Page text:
You are probably wondering about the title of today’s post… how can a therapy cat visit be both rough and wonderful? Well, it sure started out rough! It was on Monday morning, a time slot we don’t often do, and there was nowhere to park! My human drove around for 15 minutes looking for a space. A line of cars snaked out of the parking lot, waiting to get in, so she looked on the street. There was nothing there either. Finally, just before we would have been late, she found a space and hurried us inside.
The first place we usually visit at this particular hospital is Pediatrics. This time, however, nearly all the patients were in isolation, and we couldn’t visit them. And the couple of kids that weren’t in ISO were sleeping or busy with a nurse, so we couldn’t see them either. So we went up a floor to the Skill Nursing section.
We actually saw a patient to visit right in the hallway of Skill Nursing. He was with a nurse, and was really happy to see me! I had a nice time with him, and my human took a photo with the camera the therapy organization gives us… and that was the last photo we took for the rest of the day! The camera ran out of the Poloroid-type film it uses, and when my human put in a new pack, it wouldn’t turn on anymore. She had an extra set of batteries… except when she opened up the bag to get them, they had rotted. (It wasn’t the batteries, anyhow, she later found out.) See what I mean about the visit being rough?
By the time we finished with the Skill Nursing patient and dealing with the camera, it was time to visit Behavioral Medicine. That’s actually the reason why we were doing a Monday visit. It’s the only day this section gets therapy pet visits, and my human likes taking me there every so often. The area is locked down pretty securely, so they have to let us in, and then we sit in a game room, waiting for the nurses to gather the patients. It took an extra long time this visit, but once the patients arrived, it was totally worth the wait. They were all delighted to see me! There a young man who had spent time in prison but was trying to straighten his life out. And a young girl, who really liked me a lot. And some older people, and a woman in a wheelchair who was deaf and mute.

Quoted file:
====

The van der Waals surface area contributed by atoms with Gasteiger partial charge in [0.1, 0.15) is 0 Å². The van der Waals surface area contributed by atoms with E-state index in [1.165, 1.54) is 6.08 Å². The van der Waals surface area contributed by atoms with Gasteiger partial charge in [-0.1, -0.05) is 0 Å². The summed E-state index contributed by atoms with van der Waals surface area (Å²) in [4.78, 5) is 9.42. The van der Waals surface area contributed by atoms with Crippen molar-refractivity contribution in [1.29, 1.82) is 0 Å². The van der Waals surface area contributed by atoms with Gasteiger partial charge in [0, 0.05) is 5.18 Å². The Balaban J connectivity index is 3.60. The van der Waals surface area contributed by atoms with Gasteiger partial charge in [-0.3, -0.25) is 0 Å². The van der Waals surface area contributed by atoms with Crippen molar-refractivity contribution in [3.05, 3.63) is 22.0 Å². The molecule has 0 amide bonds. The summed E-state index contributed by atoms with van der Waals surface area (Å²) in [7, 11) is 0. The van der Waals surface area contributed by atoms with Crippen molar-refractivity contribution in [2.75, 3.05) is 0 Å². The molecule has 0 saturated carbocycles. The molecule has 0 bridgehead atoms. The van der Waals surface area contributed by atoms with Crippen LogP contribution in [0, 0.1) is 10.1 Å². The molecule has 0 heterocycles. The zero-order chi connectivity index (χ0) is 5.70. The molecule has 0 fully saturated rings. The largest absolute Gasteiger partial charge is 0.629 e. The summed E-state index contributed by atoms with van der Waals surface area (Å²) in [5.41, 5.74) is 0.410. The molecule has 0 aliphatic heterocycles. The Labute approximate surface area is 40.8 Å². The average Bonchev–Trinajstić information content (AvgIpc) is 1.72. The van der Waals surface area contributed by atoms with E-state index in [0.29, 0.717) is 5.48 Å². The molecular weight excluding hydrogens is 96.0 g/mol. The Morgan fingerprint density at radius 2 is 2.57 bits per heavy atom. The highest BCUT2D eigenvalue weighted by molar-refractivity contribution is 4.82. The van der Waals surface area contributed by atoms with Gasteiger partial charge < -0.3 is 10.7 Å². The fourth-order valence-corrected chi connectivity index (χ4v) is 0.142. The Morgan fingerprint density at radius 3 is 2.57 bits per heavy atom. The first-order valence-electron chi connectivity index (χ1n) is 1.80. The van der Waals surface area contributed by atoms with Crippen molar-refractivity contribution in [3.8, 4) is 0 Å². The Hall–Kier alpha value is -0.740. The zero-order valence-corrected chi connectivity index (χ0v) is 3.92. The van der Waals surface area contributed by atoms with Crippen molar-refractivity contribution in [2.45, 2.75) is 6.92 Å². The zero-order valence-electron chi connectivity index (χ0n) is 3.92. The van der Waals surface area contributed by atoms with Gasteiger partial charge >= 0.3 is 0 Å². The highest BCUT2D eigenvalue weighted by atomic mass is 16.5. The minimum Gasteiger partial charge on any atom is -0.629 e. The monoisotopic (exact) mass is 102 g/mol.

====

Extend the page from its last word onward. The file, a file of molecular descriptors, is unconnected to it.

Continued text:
My human explained briefly how I became a therapy cat. She also answered any questions the patients or staff had about me, or therapy pets in general. Then she had me do some of my tricks. That always goes over well! The deaf mute woman wanted me to shake her hand… and I did! That was a totally awesome moment. She was very cool, and I think she and the young girl were my favorite patients of the day. Spending time with these people made all the trouble my human had gone through worthwhile for her.
Me? I thought the whole visit was awesome! After all, I didn’t have to drive or work the camera.
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